ANOTHER KIM IVES LIE THAT MARTELLY GOVERNMENT SHOULD TAKE STEPS TO COUNTERACT: OTHERWISE WORLD BELIEVES IVES… 3000 MARCHERS BECOME 1,700,000!! WITH A COUPLE OF KEYSTROKES!!!-Added COMMENTARY By Haitian-Truth
Popular march of thousands in Port au Prince, Nov 18, 2013 calling for resignation of Michel Martelly, photo Wendel Polynice, Haiti Liberte
By Kim Ives, Haiti Liberte, Nov 20, 2013
Huge demonstrations in Haiti calling for President Michel Martelly to step down are growing in size, scope, and frequency. On Nov. 7, a march of many thousands, called by the Patriotic Force for Respect of the 1987 Constitution (FOPARC), marched up the Delmas Road from La Saline and burst through the barricades which Haitian police had erected to prevent the crowd from marching through the tony streets of Pétionville.
“We proved today that we don’t need a visa, we don’t need a passport, to go to Pétionville,” said demonstrator and journalist Wendel Polynice after the symbolically powerful victory.
The demonstrators then marched back down to Port-au-Prince along the Bourdon Road. When they reached the central Champ de Mars, police dispersed them with teargas and shots in the air.
The slogan of the Nov. 7 march was: “Dessalines is paying a visit to Pétion.” Jean-Jacques Dessalines, a former slave, led the masses of former slaves into an alliance with Alexandre Pétion, who headed the forces of St. Domingue’s largely mulatto affranchis or propertied freedmen. This alliance was what allowed the “indigenous army” to defeat the French legions of Napoleon in a decisive battle at Vertières, near Cap Haïtien on Nov. 18, 1803, paving the way for Haiti’s Jan. 1, 1804 declaration of independence.
On the 210th anniversary of Vertières, Haiti’s most nationalist holiday, another huge demonstration filled the streets of the capital. Estimates ranged from 10,000 to 50,000. The principal calls were “Down with Martelly” and “Down with MINUSTAH,” the acronym for the 9,000 soldier occupation force known as the UN Mission to Stabilize Haiti.
Meanwhile, Martelly and Prime Minister Laurent Lamothe traveled to Cap Haïtien where they spoke to a largely bussed in and paid crowd after police aggressively broke up the anti-Martelly demonstrations that had been planned.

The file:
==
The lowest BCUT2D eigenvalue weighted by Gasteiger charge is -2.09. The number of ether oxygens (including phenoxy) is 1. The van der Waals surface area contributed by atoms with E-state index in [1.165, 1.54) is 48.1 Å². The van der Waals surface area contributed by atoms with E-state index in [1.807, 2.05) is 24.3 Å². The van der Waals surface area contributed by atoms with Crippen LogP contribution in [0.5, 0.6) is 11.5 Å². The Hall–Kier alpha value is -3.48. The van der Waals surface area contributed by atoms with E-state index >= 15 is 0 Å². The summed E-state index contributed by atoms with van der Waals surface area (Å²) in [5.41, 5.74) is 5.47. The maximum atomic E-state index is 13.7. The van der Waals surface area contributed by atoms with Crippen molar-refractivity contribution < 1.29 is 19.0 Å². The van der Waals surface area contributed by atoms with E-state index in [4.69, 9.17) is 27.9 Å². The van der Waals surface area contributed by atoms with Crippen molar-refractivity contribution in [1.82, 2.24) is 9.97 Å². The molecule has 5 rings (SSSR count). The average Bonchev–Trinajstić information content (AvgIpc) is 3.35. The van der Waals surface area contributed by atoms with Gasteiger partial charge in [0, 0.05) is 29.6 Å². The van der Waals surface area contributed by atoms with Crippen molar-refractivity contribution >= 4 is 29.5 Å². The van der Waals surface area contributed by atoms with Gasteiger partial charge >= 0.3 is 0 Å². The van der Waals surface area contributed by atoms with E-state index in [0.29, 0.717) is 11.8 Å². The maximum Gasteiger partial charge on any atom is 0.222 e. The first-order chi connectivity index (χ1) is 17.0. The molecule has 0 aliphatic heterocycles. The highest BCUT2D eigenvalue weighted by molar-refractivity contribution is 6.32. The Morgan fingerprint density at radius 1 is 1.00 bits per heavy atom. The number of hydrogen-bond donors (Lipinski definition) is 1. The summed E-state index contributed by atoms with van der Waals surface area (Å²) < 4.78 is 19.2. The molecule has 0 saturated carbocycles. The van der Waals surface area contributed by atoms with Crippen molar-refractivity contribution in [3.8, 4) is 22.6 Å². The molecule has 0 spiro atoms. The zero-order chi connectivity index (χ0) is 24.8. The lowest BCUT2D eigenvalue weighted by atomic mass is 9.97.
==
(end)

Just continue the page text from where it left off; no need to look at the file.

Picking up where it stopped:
Anti-Martelly, anti-MINUSTAH demonstrations were held on Nov. 18 in other Haitian cities including Aux Cayes, Jacmel, Miragoâne and Petit Goâve.
“There were some 1.7 million people marching in the streets of Haiti today,” said Sen. Moïse Jean-Charles, one of Martelly’s most outspoken critics, surrounded by a throng of demonstrators in the Nov. 18 march in Port-au-Prince. “And there were only 700,000 who supposedly voted for Martelly” in the illegal and controversial Mar. 20, 2011 presidential run-off election.
“It is clear that Martelly does not have the legitimacy or the credibility to lead the country,” Sen. Jean-Charles continued. “We are asking the Americans, French, and Canadians to come an collect their errand boy because he cannot lead the country any more.”
The next major demonstration in the capital is planned for Nov. 29, the 26th anniversary of the 1987 election massacre carried out by a neo-Duvalierist military junta. For that day, Moïse called on Haitians to “prepare your chairs, your gallons of water, and your sleeping mats” because “we are going to set up our headquarters across from the U.S. Embassy.”
On Haitian radio shows, there is increasing discussion of what would follow Martelly’s resignation. However, the first proposal for a transitional government was made during a Sep. 29 Popular Forum of grassroots organizations, where the keynote speaker was Sen. Jean-Charles, held at the Fany Villa in Port-au-Prince, the only such large public meeting to take up the matter to date. The proposal was drafted by the Dessalines Coordination (KOD), a new influential political formation made up of militants who have distinguished themselves over the past 25 years of Haiti’s struggle for democracy.
In previous weeks, Haïti Liberté has published in Kreyòl and French the proposal, which was adapted and then adopted by the participating popular organization on Oct. 7. In light of the growing prospects of Martelly’s resignation, we present the KOD’s proposal in English below.